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Re: Platypuses may be older than we think...
> Given the limited number of extant montotreme
> morphotypes (namely two), it's
> not surprising that fossil monotremes have been
> shoe-horned into 'platypus'
> or 'echidna' camps. Who knows what variations in
> form extinct monotremes may
> have toyed with? It's like trying to classify fossil
> placental mammals if
> only primates and antelope still existed (anything
> with hooves was a
> proto-antelope, anything with fingers a
> proto-primate!). Our modern points
> of comparison for monotremes are some-what limited.
I cannot help thinking of Presbyornithidae, which has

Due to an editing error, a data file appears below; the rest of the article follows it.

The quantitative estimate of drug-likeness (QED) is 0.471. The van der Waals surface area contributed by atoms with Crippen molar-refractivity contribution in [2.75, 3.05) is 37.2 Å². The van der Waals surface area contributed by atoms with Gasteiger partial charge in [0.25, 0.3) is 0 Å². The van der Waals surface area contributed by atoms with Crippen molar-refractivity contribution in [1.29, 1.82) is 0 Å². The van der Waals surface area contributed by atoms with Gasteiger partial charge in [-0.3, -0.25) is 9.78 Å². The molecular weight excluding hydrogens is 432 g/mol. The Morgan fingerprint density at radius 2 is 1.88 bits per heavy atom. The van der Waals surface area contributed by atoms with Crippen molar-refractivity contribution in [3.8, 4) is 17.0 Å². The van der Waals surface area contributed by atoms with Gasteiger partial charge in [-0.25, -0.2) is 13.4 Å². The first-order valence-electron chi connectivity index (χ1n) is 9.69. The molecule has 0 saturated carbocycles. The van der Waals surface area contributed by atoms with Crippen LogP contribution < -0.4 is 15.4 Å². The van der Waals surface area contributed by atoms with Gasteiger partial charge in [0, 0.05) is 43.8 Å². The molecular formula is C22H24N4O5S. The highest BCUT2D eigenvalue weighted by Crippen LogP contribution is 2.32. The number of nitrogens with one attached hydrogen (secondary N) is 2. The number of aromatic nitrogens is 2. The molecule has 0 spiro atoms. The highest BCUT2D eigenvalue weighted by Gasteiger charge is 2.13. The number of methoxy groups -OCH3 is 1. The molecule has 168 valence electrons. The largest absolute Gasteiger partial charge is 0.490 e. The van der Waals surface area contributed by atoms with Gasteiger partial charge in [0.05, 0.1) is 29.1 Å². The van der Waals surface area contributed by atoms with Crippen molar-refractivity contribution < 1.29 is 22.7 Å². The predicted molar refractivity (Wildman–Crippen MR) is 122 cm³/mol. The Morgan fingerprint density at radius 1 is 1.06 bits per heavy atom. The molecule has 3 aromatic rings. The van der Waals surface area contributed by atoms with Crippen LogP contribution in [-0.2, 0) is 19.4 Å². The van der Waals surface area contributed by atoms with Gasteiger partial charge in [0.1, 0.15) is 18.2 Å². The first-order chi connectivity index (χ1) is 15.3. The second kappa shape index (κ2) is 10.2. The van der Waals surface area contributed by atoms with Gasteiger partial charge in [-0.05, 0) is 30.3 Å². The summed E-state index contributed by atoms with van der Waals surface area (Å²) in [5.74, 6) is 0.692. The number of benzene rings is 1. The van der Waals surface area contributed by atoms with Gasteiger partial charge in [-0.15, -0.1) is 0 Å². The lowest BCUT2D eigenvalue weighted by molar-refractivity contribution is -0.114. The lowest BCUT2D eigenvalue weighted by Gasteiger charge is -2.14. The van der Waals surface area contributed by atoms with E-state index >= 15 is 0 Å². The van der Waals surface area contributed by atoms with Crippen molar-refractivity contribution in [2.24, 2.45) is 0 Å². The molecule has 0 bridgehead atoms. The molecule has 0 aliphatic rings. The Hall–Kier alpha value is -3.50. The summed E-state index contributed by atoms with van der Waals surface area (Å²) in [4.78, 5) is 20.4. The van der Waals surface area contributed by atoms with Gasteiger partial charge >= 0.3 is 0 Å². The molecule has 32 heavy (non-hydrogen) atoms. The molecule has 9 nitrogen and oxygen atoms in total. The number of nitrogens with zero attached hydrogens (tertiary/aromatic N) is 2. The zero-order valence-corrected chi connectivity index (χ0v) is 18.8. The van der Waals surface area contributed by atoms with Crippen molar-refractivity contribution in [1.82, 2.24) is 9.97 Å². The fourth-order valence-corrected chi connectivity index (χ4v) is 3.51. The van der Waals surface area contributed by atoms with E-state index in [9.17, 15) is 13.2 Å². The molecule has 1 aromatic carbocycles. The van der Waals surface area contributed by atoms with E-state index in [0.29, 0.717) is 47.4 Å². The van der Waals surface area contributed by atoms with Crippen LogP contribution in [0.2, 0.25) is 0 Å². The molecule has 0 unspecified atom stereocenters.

had a somewhat meteoric rise from "transitional
shorebirds" to near-proof that 4+ Anseriformes
lineages (3 crown, at least 1 stem) must have been
distinct already by 65 mya.
In any case, David's idea that echidnas are
secondarily terrestrial is interestng and would need
to be dismissed.
But such a more recent split would be expected to
leave an imprint on anatomy/osteology, notably
limbs/shoulder/pelvis. Someone competent in mammalian
osteology might be able to give some insight. I cannot
contribute anything on this, except the observation
that echidna forelimbs are adapted in a fairly
generalized way to digging and scratching, and that
the hindlimbs seem autapomorphically modified in a
peculiar way that does not seem incompatible with
secondary terrestriality at least at first glance.
In any case, having _Megalibgwilia robusta_
(=_Zaglossus robustus_) in the ?mid-late Miocene?
quite obviously would constrain the time for a more
recent echidna-platypus split:
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